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Stephen Johnston, David Linden, Werner Vogels, Kimron Shapiro; Working memory and the attentional blink: fMRI investigations of the neural correlates of the working memory bottleneck. Journal of Vision 2009;9(8):169. doi: 10.1167/9.8.169.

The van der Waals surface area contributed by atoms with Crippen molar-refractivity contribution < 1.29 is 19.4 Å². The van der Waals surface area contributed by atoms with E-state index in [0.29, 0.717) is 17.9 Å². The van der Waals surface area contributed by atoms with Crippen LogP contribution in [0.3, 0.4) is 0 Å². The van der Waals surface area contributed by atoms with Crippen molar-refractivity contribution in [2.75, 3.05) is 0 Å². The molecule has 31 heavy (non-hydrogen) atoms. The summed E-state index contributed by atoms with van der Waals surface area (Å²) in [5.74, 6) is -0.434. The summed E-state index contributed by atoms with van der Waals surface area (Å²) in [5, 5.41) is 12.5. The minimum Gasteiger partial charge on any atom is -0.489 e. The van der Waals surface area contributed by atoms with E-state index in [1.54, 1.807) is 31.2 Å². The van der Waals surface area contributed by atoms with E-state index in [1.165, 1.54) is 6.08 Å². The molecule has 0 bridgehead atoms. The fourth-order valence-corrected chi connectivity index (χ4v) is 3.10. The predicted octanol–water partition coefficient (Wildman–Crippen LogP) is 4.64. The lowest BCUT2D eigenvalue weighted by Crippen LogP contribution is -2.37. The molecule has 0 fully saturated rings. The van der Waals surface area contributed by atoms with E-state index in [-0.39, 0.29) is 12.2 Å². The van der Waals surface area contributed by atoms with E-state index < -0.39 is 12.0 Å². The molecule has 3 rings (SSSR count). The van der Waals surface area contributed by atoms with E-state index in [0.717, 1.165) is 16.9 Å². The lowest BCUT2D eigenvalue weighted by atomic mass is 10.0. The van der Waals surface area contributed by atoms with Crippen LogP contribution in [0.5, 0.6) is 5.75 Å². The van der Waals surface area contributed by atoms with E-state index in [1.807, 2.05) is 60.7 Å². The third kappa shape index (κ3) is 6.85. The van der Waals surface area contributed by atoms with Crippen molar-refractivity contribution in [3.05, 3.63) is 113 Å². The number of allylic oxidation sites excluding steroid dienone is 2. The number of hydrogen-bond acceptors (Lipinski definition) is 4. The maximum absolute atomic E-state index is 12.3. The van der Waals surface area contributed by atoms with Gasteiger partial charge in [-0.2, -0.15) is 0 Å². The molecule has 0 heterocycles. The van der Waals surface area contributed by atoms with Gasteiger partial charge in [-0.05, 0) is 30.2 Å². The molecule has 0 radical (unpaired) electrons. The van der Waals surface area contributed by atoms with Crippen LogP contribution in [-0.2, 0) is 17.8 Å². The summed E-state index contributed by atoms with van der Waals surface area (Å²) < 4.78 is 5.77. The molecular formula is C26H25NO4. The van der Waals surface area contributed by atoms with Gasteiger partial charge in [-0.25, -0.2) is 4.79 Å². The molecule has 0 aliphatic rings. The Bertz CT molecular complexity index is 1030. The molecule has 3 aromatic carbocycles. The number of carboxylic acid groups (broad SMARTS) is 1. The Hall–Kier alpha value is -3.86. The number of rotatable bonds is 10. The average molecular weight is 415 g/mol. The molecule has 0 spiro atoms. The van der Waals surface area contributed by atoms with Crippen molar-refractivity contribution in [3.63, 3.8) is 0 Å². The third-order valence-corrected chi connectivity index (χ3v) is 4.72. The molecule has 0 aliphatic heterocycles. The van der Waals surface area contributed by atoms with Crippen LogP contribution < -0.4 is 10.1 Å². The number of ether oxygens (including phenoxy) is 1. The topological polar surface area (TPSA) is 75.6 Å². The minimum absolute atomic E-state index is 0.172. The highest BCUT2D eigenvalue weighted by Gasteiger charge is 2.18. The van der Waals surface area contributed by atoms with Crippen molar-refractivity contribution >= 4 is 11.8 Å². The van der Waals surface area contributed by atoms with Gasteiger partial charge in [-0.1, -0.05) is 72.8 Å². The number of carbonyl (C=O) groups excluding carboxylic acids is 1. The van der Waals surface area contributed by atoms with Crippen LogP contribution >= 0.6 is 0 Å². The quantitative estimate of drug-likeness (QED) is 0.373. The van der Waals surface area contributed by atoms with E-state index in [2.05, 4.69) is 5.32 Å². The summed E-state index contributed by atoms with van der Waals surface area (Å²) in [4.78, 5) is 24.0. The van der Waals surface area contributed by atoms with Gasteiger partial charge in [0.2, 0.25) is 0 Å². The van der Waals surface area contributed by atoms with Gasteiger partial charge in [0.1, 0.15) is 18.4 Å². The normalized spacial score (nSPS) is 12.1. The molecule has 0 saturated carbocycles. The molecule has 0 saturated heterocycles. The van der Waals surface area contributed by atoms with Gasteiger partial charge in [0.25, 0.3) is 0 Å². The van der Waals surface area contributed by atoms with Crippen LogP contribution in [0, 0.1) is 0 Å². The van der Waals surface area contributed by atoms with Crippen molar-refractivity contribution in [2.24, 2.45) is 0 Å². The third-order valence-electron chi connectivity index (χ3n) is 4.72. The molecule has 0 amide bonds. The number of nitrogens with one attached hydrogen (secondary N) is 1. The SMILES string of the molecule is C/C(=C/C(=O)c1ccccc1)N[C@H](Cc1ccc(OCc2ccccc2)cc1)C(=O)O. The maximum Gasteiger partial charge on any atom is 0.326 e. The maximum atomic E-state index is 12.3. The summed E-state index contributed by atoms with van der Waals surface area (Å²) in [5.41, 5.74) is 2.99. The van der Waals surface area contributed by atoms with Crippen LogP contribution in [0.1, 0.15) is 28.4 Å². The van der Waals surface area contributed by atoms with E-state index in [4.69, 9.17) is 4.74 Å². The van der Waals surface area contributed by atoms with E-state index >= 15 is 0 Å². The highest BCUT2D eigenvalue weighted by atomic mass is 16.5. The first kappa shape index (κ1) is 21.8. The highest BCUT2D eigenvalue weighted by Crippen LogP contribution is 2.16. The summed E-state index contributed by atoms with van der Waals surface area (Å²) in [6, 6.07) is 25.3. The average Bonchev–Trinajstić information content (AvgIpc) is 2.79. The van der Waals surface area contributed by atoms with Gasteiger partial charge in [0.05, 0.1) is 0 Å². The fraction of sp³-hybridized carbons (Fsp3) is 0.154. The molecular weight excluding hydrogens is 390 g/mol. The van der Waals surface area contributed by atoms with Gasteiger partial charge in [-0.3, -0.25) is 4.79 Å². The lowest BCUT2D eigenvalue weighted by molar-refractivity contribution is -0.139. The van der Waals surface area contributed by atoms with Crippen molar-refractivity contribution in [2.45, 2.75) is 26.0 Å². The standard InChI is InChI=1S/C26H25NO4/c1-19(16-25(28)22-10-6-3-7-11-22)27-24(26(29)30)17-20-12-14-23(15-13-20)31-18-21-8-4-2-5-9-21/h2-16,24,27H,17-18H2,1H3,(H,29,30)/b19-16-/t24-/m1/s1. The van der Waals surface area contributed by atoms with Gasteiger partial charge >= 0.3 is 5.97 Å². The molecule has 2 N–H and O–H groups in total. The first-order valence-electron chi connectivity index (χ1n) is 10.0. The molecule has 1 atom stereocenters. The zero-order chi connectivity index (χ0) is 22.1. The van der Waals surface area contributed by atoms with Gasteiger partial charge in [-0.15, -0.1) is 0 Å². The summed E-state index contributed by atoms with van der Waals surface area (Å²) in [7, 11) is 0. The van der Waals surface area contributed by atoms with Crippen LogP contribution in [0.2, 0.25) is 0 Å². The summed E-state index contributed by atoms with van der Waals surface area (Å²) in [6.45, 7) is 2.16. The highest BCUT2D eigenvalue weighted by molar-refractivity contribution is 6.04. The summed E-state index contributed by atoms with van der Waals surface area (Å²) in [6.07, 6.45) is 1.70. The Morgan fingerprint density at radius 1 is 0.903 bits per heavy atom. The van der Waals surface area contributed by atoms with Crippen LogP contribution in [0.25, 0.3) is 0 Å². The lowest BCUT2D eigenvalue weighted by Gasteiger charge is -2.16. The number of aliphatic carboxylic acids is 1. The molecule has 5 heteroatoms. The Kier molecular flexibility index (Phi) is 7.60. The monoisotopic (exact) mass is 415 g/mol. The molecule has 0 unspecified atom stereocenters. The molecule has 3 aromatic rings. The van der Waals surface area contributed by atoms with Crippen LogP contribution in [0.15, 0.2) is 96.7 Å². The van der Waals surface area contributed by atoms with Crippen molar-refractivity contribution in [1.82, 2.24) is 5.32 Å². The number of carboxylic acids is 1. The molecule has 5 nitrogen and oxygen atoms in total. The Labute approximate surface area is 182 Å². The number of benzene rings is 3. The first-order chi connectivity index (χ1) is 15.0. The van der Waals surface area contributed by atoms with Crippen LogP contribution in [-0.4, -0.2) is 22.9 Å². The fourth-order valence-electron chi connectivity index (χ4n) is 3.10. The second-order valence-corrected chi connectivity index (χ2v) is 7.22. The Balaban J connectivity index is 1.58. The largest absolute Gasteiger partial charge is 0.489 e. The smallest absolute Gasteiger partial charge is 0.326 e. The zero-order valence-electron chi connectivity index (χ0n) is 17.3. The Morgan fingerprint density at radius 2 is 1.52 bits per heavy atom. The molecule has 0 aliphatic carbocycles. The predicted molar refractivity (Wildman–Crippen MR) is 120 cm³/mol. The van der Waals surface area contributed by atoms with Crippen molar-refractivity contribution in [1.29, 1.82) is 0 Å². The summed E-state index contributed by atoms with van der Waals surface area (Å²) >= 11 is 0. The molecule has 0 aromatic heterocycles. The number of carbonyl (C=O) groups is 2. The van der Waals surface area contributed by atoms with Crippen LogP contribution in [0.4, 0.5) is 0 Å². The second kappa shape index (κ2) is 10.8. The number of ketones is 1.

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The attentional blink (AB) is a well-studied effect that highlights the limitation of temporal attention. The AB is characterised as the impaired detection of the second of two masked targets when the second target falls within ∼500ms of the first. Different theories have been proposed to explain the AB but all point to a bottleneck at the level of working memory (WM). And although there are now several published imaging studies of the AB, none have investigated the effect of a concurrent WM manipulation on the neural correlates. Here we present fMRI data of a WM-AB study, where successful completion of the AB task was dependent on successful WM performance. Participants viewed an array of geometric shapes (1 shape - ‘low load’ or 3 shapes - ‘high load’) prior to the start of the AB task that contained a further geometric shape in a stream of letters. The participants first target task was to determine whether the geometric shape in the RSVP matched one of those presented in the WM array; additionally, as a second target task, participants had to detect the presence of an ‘X’ that occurred either in the AB sensitive period (‘short lag’ - 200 ms) or outside it (‘long lag’ - 700 ms). The behavioural results show that during the AB period a high WM load impairs performance more than a low WM load; but outside the AB period, high and low WM load was comparable. The imaging results show several areas that have been previously implicated in WM tasks reveal a larger BOLD signal during AB trials (short lag) for high vs. low WM load. These results are explained in terms of shared capacity-limited resources between structures supporting attentional selection in the AB task and WM.
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